- Michael C. Wright, ESPN Staff Writer
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While whispers exist about the Chicago Bears inching closer to a new contract for quarterback Jay Cutler, the reality is it's not yet time for that, and Tuesday a source close to Cutler indicated as much.
With Cutler's current contract running through the 2013 season, it's likely the team won't address prospects for a new deal in earnest -- provided he performs -- until sometime in the offseason, which would prevent him from going into his final season as a lame duck.
The source close to the quarterback said the sides haven't even yet broached the topic of a new contract, which shouldn't come as a surprise considering Cutler has two years -- counting 2012 – remaining on the deal.
Bears general manager Phil Emery discussed the situation on Aug. 14, and pointed to the team's policy of declining to discuss contracts.
Emery called Cutler a "franchise-level quarterback" but said "any and all contracts will be kept private."
"I think that is a very private issue between a club and player, and will remain that way," Emery said.
Scheduled to earn $7.7 million in base salary for 2012, Cutler could wind up in a contract negotiation as difficult as the one Matt Forte just experienced before signing his new deal.
The Bears also have to decide what to do with Brian Urlacher, whose contract expires at the end of this season.
In three seasons with Cutler as the starting quarterback, the Bears have produced only one winning season, with 2011 going down as somewhat of a wash since he missed six games with a thumb injury.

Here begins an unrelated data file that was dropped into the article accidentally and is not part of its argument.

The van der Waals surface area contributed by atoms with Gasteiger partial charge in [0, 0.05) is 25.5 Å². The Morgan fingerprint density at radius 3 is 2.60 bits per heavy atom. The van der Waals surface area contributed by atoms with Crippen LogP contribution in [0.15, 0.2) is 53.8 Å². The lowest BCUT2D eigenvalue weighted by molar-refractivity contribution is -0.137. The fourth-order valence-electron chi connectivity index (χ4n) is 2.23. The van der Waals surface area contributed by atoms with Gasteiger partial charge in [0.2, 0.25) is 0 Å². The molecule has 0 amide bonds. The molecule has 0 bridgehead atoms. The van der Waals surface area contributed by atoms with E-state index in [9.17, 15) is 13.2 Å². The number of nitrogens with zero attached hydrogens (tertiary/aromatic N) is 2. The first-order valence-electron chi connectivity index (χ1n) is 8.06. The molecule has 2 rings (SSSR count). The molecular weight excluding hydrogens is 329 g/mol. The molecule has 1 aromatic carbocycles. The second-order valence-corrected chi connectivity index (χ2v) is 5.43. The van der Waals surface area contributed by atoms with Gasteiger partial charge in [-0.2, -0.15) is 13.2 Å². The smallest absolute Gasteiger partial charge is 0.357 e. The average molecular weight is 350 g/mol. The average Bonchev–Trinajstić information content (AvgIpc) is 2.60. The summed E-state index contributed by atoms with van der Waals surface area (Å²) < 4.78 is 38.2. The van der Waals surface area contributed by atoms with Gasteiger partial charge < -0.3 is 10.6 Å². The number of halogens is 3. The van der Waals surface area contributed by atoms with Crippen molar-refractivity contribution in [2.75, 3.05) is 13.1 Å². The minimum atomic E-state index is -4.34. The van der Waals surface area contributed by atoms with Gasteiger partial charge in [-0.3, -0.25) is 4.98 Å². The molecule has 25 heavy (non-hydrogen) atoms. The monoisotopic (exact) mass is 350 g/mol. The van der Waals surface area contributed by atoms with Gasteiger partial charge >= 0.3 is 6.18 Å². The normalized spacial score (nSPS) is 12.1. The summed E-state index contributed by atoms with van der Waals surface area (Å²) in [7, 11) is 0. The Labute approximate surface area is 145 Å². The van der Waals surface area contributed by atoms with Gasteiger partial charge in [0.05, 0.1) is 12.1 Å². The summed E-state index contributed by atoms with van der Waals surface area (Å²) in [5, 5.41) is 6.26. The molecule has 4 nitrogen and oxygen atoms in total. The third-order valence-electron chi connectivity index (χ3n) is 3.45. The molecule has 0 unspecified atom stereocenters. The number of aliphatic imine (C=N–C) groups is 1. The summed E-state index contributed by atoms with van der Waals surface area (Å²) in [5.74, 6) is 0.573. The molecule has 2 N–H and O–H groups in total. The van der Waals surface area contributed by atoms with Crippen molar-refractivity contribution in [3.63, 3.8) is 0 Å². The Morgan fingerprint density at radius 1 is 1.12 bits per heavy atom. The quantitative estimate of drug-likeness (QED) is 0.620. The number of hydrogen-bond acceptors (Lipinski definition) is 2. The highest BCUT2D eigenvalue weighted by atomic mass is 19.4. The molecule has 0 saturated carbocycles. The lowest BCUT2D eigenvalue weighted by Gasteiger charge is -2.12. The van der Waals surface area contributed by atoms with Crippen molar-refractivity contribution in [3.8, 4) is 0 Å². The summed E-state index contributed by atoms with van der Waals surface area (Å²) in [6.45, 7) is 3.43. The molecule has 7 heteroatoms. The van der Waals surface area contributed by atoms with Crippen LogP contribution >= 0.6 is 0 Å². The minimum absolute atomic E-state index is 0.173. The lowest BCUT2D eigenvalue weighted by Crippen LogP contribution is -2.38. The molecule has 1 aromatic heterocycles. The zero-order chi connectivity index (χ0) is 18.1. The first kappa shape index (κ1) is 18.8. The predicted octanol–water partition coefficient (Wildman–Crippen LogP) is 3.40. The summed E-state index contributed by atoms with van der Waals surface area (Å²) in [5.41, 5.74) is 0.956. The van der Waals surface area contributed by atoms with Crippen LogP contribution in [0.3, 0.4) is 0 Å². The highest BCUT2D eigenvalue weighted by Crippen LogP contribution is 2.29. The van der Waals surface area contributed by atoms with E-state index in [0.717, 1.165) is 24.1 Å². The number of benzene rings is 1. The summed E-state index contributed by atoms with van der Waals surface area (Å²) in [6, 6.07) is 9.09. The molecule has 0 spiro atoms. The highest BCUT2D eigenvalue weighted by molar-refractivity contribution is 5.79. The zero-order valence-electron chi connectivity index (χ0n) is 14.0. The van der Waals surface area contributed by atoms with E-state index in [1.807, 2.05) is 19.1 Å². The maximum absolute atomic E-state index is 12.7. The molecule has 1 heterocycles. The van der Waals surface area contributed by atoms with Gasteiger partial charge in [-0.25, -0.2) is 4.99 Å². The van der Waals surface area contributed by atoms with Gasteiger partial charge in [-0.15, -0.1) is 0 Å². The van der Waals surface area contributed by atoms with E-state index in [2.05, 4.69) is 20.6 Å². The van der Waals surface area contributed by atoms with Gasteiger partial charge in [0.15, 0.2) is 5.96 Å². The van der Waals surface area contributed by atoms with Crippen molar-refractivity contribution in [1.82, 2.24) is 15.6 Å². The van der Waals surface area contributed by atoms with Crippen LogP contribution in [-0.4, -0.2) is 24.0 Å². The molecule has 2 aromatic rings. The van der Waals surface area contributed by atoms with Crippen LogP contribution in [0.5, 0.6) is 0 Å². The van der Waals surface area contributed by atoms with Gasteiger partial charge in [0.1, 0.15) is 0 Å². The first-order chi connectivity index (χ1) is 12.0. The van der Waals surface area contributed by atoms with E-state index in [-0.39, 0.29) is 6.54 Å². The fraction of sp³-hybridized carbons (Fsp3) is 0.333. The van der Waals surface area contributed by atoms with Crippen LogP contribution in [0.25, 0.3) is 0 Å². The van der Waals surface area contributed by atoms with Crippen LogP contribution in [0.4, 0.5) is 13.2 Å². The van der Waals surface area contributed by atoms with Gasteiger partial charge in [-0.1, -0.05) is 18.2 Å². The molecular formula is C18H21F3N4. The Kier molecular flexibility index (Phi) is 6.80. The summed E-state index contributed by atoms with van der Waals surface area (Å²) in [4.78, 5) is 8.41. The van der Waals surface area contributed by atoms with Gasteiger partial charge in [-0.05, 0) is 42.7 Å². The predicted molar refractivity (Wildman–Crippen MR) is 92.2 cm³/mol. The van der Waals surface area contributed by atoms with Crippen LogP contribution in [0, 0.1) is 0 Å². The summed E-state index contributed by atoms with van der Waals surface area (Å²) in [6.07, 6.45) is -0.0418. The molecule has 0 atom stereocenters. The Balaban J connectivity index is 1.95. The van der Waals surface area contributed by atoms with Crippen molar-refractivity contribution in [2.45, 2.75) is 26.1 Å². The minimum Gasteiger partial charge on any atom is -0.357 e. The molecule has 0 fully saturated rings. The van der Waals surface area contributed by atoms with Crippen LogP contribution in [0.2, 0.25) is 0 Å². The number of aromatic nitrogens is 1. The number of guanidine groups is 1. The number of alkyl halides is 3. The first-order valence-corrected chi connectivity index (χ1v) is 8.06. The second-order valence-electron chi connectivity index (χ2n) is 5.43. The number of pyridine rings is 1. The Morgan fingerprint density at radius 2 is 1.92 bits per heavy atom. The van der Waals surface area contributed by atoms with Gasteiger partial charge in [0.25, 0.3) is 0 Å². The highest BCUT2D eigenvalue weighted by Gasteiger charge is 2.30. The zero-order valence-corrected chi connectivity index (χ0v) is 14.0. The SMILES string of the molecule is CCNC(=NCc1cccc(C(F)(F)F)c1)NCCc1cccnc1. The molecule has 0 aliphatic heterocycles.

Cutler has thrown for 63 touchdowns and 49 interceptions in three seasons with the Bears, so it's still unclear how the club plans to proceed with a potential long-term deal.
Before the Forte signing in July, the Bears had approximately $13 million of cap room for 2013, and more than $50 million for 2014, which means financially, the club shouldn't have any trouble bringing back Cutler.
But the quarterback needs to produce for the organization to justify a new contract that will likely be worth more than the five-year, $49.77 million contract he signed in 2009 with $20 million guaranteed, including base salaries of $7.7 million and $8.47 million over the next two seasons. The team increased the possibility of Cutler earning a new deal by spending the offseason adding weapons for the quarterback such as receivers Brandon Marshall and rookie Alshon Jeffery.
Now it's time for Cutler to take care of things on his end. But as the source close to the quarterback mentioned, it's not unexpected or a concern that the sides haven't yet broached the topic of a new contract.
"If they keep him upright this season, we'll see what happens," said the source.